Adductor tendinopathy is the name given to pain originating from the adductor tendons where they insert to the pelvic bone in the upper, inner thigh.
The adductor tendons are strong bands of connective tissue attaching your adductor muscles to the pubic bones of your pelvis. The adductor tendons are placed under significant load during sports involving rapid accelerations, twisting and turning on the hips and kicking. As such, an adductor tendinopathy may arise gradually following a period of unaccustomed or intense training. Alternatively, it is possible to sustain an adductor tendinopathy as a result of a sudden stretching movement (usually associated with a small tendon tear).
Pain is felt directly over the adductor tendons, which lie in the upper, inner thigh at the groin. Some individuals may suffer from referred pain radiating down the inside of the thigh. Symptoms are aggravated by any activity which places significant load through the adductor tendons. This can include:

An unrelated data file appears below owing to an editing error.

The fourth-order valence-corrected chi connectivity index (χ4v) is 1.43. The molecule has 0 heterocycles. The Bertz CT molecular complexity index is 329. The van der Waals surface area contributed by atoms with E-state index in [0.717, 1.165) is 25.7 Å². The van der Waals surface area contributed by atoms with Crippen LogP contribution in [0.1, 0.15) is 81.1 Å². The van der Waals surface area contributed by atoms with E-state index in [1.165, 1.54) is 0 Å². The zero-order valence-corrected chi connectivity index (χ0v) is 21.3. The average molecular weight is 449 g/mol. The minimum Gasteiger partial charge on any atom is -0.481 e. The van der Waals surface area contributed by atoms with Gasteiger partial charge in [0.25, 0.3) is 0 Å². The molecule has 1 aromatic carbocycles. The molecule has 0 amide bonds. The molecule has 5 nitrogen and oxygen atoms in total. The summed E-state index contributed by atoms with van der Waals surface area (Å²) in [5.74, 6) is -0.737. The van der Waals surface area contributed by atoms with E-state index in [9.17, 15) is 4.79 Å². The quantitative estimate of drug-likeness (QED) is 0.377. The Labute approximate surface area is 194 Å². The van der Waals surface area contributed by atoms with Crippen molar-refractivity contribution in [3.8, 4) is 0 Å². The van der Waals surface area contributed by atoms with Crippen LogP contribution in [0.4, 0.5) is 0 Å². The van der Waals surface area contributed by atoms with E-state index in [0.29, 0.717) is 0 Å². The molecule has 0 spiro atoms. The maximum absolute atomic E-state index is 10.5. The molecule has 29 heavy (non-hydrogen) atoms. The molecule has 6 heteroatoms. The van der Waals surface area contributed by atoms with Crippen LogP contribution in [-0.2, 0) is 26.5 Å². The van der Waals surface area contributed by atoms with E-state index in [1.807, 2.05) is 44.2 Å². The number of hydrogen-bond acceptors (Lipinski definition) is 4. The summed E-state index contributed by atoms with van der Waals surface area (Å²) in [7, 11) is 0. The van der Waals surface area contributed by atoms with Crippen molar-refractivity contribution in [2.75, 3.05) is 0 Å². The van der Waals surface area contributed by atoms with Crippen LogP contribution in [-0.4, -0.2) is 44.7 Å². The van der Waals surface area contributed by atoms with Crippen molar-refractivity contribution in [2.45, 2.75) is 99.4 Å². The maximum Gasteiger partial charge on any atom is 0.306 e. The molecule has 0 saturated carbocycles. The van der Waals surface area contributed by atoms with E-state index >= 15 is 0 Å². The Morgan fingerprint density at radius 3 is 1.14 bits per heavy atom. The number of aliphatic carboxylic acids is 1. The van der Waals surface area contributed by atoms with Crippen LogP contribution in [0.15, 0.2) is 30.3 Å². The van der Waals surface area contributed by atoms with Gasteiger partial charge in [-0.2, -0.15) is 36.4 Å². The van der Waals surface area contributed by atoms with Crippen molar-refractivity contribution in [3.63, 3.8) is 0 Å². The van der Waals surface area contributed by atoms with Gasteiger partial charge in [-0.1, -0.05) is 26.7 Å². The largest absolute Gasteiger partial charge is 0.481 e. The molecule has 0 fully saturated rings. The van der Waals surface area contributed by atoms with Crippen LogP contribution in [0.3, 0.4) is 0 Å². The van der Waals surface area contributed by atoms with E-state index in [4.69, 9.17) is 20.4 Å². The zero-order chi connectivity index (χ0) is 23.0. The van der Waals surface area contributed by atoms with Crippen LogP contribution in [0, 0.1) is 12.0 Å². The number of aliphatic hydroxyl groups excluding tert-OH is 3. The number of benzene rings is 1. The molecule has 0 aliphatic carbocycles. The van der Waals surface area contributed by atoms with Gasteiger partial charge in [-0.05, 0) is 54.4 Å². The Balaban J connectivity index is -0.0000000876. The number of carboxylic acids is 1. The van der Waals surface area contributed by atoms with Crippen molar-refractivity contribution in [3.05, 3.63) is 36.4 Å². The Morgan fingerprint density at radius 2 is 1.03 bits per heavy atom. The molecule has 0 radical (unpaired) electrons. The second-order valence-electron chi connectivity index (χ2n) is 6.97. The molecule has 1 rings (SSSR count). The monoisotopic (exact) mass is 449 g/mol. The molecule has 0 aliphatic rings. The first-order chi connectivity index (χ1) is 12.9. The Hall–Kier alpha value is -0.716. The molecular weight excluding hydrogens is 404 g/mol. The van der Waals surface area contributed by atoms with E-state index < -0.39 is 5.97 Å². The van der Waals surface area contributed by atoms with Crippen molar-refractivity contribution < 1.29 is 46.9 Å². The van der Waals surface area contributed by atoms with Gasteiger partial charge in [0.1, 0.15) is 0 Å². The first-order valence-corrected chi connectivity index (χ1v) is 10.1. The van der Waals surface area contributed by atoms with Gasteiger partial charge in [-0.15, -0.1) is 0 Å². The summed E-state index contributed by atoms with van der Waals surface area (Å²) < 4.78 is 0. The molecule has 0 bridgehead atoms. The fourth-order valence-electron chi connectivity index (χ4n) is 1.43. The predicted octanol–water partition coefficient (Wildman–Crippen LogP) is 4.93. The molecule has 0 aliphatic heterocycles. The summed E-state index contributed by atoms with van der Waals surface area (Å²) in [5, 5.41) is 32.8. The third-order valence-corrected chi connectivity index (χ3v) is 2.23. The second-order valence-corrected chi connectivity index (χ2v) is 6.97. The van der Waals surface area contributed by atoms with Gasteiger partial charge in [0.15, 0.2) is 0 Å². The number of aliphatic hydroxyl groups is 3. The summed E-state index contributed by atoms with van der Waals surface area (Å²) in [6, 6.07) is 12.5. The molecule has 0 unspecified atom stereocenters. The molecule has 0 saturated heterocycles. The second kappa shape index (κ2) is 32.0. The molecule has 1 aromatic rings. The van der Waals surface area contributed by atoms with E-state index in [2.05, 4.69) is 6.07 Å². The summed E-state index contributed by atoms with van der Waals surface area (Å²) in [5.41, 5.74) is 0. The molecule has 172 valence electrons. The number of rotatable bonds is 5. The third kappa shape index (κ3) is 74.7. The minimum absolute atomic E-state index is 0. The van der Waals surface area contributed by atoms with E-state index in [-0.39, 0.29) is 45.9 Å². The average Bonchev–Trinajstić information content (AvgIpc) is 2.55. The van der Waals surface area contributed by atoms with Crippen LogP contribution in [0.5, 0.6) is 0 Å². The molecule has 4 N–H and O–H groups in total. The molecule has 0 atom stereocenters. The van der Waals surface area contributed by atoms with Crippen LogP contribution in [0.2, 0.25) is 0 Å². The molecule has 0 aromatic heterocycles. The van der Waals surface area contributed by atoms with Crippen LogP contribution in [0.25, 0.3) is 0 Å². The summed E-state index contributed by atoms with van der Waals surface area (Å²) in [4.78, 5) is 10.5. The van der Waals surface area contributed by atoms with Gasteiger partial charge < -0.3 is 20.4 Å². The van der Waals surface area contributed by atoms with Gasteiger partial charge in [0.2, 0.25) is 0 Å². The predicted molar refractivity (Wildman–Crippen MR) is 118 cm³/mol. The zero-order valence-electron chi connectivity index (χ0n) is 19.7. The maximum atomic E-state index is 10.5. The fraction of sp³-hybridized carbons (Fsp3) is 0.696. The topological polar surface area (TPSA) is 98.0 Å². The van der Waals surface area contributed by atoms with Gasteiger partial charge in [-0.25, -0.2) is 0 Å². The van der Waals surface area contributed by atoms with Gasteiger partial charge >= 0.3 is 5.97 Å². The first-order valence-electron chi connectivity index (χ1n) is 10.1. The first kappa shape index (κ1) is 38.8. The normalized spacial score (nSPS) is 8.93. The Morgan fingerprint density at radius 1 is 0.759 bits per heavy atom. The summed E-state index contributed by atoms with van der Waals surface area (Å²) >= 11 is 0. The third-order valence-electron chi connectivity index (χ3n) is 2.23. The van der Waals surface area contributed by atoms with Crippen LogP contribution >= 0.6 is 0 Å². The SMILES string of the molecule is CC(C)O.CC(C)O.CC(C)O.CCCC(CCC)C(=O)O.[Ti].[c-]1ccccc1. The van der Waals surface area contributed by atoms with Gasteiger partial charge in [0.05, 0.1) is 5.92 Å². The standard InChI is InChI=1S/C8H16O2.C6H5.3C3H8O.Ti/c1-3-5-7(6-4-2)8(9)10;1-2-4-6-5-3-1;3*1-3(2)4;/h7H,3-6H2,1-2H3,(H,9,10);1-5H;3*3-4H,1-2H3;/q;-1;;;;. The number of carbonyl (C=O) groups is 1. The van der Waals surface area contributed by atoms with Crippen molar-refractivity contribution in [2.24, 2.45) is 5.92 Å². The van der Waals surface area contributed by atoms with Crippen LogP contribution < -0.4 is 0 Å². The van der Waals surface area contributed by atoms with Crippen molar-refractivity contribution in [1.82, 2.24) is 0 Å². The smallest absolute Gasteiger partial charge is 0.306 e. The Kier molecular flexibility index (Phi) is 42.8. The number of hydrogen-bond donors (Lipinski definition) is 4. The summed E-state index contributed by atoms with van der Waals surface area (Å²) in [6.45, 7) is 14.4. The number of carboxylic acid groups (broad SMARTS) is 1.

- Sports involving rapid acceleration or deceleration
- Sports involving twisting and turning on the hips
- Sports involving kicking
- Lifting the leg when transferring out of the car or out of bed (in severe cases)
An adductor tendinopathy can be reliably diagnosed by your doctor or physiotherapist by taking a history of your condition and by conducting a physical examination.
The main features are tenderness directly over the adductor tendons or pain when contracting the adductor muscles against resistance.
X-rays and scans are not routinely required. However, in persistent cases, an ultrasound scan may help establish the severity.
An adductor tendinopathy can be managed very effectively by adhering to the following advice and exercise routine.
Modifying aggravating activities
This does not mean that you will have to stop your sporting activity. However, the adductor tendon may need 4-6 weeks of relative rest to settle symptoms while you work on strengthening the hip adductor muscles and tendons (see below).
Regular exercises to strengthen the hip muscles and tendons.